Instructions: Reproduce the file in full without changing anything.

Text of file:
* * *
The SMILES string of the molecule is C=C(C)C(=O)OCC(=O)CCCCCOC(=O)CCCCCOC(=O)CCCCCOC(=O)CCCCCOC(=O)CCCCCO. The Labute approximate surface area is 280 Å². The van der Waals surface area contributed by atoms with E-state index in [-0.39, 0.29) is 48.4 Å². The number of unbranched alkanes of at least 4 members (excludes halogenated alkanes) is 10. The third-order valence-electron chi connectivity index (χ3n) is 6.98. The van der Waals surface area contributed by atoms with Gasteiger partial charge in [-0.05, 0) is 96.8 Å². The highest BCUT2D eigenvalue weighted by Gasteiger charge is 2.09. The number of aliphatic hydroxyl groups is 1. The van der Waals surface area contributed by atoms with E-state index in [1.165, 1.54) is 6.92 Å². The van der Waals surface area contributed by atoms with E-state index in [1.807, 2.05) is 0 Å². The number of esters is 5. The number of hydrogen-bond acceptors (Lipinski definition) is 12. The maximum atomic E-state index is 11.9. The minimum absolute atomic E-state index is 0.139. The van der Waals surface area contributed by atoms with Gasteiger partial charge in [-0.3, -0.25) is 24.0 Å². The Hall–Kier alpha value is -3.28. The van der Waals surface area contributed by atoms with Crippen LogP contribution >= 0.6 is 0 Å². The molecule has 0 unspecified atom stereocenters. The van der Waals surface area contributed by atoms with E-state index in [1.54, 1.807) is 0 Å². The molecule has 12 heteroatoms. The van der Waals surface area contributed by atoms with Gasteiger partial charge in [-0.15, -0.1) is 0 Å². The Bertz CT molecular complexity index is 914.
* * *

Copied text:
The SMILES string of the molecule is C=C(C)C(=O)OCC(=O)CCCCCOC(=O)CCCCCOC(=O)CCCCCOC(=O)CCCCCOC(=O)CCCCCO. The Labute approximate surface area is 280 Å². The van der Waals surface area contributed by atoms with E-state index in [-0.39, 0.29) is 48.4 Å². The number of unbranched alkanes of at least 4 members (excludes halogenated alkanes) is 10. The third-order valence-electron chi connectivity index (χ3n) is 6.98. The van der Waals surface area contributed by atoms with Gasteiger partial charge in [-0.05, 0) is 96.8 Å². The highest BCUT2D eigenvalue weighted by Gasteiger charge is 2.09. The number of aliphatic hydroxyl groups is 1. The van der Waals surface area contributed by atoms with E-state index in [1.165, 1.54) is 6.92 Å². The van der Waals surface area contributed by atoms with E-state index in [1.807, 2.05) is 0 Å². The number of esters is 5. The number of hydrogen-bond acceptors (Lipinski definition) is 12. The maximum atomic E-state index is 11.9. The minimum absolute atomic E-state index is 0.139. The van der Waals surface area contributed by atoms with Gasteiger partial charge in [-0.3, -0.25) is 24.0 Å². The Hall–Kier alpha value is -3.28. The van der Waals surface area contributed by atoms with Crippen LogP contribution >= 0.6 is 0 Å². The molecule has 0 unspecified atom stereocenters. The van der Waals surface area contributed by atoms with E-state index in [1.54, 1.807) is 0 Å². The molecule has 12 heteroatoms. The van der Waals surface area contributed by atoms with Gasteiger partial charge in [-0.15, -0.1) is 0 Å². The Bertz CT molecular complexity index is 914.